"Hip Hop's Year of Dangerous Living Put the Accused on the Charts", was the title that graced the critic's notebook section of The New York Times' website on January 5, 2018. The article kicked off the year by acknowledging the previous one that awarded rap musicians with high accolades despite their less than decent deeds; calling all professionals of the music industry to make better decisions in their free time and vying for fans to become more morally conscious of the artists they support.
And maybe rightfully so, Hip-Hop's 2017 brought immense success to the troublesome likes of rappers Kodak Black, 6ix9ine, YoungBoy Never Broke Again, and the late XXXTentacion, rewarding all with either lucrative record deals or singles that graced the Billboard Hot 100's Top 50 despite their very public bad behavior. Ultimately laying a welcome mat for a tumultuous 2018 (see: 6ix9ine versus Chief Keef, Rich The Kid versus Lil Uzi Vert.)
But perhaps the biggest feud to come of all this is the question of music versus morality, seen most recently after the tragic shooting of XXXTentacion. As fans, fellow rappers, and social media reacted to the news, this was the question that plagued conversation and sparked major uproar from social media users to various radio and podcast platforms and personalities. Joe Budden took to his very well-known podcast, The Joe Budden Podcast and explained his disappointment with Hot 97's Peter Rosenberg who announced XXXtentacion's death on talk radio and proceeded to introduce him as a figure that was "no angel." He also cited figures like Complex's DJ Akademiks for instigating the poor behavior of rappers and commodifying it on social media, to which Akademiks shortly after responded.
VIDEO: RIP XXXTentacion | The Joe Budden Podcast
The reactions are split. Yes, in the event of death it truly is insensitive to chalk up a person's life to their actions, especially when it was cut short by violent tragedy. But, it sparks a question that is worth to be pondered. In life, can we separate the personal actions of artists from their musical accolades and musicianship? And if we choose not to, are we doing an uncivil disservice to humanity?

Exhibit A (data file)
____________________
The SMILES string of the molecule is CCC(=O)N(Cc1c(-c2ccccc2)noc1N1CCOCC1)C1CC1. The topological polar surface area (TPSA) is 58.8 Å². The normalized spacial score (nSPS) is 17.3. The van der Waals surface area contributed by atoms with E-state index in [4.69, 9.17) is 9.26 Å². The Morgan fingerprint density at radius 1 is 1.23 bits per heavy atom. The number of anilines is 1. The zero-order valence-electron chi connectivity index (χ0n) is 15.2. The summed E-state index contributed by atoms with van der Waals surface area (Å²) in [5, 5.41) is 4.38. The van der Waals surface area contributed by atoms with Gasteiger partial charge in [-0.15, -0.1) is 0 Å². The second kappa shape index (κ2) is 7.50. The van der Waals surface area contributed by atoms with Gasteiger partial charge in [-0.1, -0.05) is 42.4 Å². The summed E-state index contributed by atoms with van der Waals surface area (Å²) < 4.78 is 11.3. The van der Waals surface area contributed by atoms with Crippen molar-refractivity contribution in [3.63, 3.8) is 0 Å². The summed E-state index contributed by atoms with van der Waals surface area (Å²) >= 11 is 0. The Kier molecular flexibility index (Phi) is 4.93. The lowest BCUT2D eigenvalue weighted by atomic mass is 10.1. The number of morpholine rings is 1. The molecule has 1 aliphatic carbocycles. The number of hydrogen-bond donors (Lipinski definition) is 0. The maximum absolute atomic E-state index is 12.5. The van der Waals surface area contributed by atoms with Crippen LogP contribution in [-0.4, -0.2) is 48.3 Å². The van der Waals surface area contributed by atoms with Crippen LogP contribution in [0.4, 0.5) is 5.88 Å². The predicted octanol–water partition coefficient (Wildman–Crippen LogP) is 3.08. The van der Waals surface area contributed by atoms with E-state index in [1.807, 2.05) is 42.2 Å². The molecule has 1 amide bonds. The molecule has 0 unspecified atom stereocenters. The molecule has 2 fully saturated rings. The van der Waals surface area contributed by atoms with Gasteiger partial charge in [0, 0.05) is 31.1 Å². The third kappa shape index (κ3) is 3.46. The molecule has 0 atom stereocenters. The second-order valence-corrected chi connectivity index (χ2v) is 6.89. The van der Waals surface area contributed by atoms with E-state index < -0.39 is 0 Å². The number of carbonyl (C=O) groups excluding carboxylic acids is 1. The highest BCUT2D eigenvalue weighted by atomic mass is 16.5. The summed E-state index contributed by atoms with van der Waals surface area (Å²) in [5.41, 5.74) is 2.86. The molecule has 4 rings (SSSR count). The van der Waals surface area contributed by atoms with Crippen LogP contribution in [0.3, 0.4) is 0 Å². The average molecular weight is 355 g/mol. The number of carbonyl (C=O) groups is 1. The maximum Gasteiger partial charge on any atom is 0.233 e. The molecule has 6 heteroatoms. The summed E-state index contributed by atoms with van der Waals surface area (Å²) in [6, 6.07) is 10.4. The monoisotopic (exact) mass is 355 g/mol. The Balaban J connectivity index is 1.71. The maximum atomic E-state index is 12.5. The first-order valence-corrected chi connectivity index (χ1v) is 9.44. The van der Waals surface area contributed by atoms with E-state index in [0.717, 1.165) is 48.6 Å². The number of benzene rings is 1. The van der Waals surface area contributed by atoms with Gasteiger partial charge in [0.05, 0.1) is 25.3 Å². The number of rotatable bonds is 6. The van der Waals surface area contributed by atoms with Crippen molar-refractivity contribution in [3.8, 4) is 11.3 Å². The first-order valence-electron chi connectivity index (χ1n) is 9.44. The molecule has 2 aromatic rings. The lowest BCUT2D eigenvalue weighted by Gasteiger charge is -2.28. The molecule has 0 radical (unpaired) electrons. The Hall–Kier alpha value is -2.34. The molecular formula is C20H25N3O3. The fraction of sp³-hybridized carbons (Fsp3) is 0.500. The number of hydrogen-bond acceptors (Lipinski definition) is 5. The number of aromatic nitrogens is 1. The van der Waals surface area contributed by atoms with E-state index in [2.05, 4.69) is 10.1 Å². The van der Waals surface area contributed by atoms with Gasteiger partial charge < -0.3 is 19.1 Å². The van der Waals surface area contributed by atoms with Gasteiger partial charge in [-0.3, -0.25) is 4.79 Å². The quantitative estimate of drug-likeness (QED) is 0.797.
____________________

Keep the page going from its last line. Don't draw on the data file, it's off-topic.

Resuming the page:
VIDEO: RIP XXXTentacion: How Will He Be Remembered?
To properly ponder this question we have to acknowledge many facets, one being the open door policy that the genre of Hip-Hop has always employed, and why it has come to be. Why I call it an open door policy is because it has always been welcoming of all, regardless of an individual's background, moral compass or lack thereof (R. Kelly was and is still repeatedly accused of sexual misconduct, Bobby Shmurda rose to fame and a number 1 single with a murder confession - don't tell me it's not, let's just call a spade a spade.).
So, why is the Hip-Hop genre so accepting of violence? It didn’t start out this way. However, in simplistic terms, it is because as hip-hop evolved, many of its constituents came from and still come from a place of systematic disadvantage. The art form of Hip-Hop and the culture grew as an outlet for residents of the inner city. Those whose neighborhoods were plagued with poverty, infested with drug trafficking, and a hyperactive gang and police presence. The cycle of mistrust and injustice birthed street entrepreneurs, those who hustled to make a better living despite their disadvantaged circumstances and carried that same mentality into the world and profession of Hip-Hop (Jay Z, Notorious B.I.G., etc.)
And that's not to mitigate the action of violence, repeated domestic violence, and the selling of drugs, it's to speak to the fact that the genre of Hip-Hop is comprised of individuals shaped by the absences, and disadvantages of their environments.
Gangsta rap made folk heroes out of men and women who risked their safety to bend the rules and prosper as outlaws.
The greats presented crime as a political act, a means of leveling a playing field that always operated on a severe tilt.
They gave voice to the struggles of the disadvantaged and illuminated a way out for the daring.
Because of such, the home of Hip-Hop is a zone of limited chastisement to be enjoyed "free of moralizing." We dismiss those with open murder, sexual misconduct, battery cases and more, with simple statements like "you've got to separate the art from the artist." We become selective in memory, prioritizing their accolades over their conscious pitfalls, abandoning the duty of accountability.
But at what cost, and at what detriment? Are there really any at all?
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